A new study shows that LSD makes the brain’s neuronal pathways less rigid. It allows different regions of the brain to communicate with each other in ways that are less dependent on the physical structure of the brain than usual.
Under the influence of LSD, the mind has a way of coloring outside the lines, so to speak. By enabling its user to make mental connections they wouldn’t otherwise have made, LSD sometimes gives rise to “lightbulb moments” that literally change the world.
For example, molecular biologist Francis Crick was under its influence when he deciphered the double-helix structure of DNA, and Dr. Kary Banks Mullis has credited LSD with helping him invent a Nobel Prize-winning method of isolating and testing DNA. “Would I have invented PCR if I hadn’t taken LSD?” he asked. “I seriously doubt it.”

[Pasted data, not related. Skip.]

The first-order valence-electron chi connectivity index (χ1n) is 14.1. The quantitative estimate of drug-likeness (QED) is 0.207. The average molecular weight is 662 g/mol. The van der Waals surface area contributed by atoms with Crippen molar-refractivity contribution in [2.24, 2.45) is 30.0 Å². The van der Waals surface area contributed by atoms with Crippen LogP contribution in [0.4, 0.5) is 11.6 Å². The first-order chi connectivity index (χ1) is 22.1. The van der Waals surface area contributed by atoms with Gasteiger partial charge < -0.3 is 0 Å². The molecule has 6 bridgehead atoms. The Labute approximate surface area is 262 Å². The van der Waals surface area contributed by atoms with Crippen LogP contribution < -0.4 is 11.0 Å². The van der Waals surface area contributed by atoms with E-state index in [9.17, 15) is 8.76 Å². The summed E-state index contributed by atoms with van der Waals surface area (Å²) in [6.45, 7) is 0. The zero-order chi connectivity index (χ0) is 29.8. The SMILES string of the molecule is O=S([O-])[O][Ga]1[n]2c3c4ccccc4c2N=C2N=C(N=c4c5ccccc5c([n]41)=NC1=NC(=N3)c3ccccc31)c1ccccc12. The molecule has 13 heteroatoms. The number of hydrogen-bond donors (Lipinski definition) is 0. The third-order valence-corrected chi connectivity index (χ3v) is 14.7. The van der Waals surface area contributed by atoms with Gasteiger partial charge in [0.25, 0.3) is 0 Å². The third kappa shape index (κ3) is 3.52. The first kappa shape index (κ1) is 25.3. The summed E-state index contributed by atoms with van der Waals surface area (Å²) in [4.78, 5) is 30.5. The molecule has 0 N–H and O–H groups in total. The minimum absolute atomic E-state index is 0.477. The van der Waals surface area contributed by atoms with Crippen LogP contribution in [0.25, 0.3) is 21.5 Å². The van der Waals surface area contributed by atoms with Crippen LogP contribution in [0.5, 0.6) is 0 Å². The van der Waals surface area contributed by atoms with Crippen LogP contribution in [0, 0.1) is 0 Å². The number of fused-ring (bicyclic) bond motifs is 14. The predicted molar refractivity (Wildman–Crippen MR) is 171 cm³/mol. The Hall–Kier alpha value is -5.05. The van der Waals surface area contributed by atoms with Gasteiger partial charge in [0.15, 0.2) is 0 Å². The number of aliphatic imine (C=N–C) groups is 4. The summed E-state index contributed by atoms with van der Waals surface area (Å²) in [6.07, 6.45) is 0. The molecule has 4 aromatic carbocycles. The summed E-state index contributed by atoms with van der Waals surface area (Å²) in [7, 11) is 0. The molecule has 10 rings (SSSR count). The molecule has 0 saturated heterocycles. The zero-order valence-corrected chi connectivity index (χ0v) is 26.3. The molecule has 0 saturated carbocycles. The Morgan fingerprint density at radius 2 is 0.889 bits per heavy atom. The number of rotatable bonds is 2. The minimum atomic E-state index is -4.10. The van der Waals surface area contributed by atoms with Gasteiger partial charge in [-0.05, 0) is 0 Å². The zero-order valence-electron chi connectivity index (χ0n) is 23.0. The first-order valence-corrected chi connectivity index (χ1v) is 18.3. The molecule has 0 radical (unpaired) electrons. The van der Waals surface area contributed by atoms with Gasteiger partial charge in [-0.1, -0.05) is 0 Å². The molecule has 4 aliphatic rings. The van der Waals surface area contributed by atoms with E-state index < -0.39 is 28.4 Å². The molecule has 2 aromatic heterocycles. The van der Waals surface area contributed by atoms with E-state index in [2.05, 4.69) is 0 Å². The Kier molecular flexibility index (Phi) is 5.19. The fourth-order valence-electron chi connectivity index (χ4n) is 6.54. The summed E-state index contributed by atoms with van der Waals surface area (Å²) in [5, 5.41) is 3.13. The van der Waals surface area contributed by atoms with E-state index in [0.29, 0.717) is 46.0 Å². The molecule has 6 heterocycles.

It seems that there’s a physical component to all this: The lead author of this study, Andrea Luppi, PhD, has noted that this is the opposite of what happens during anesthesia.
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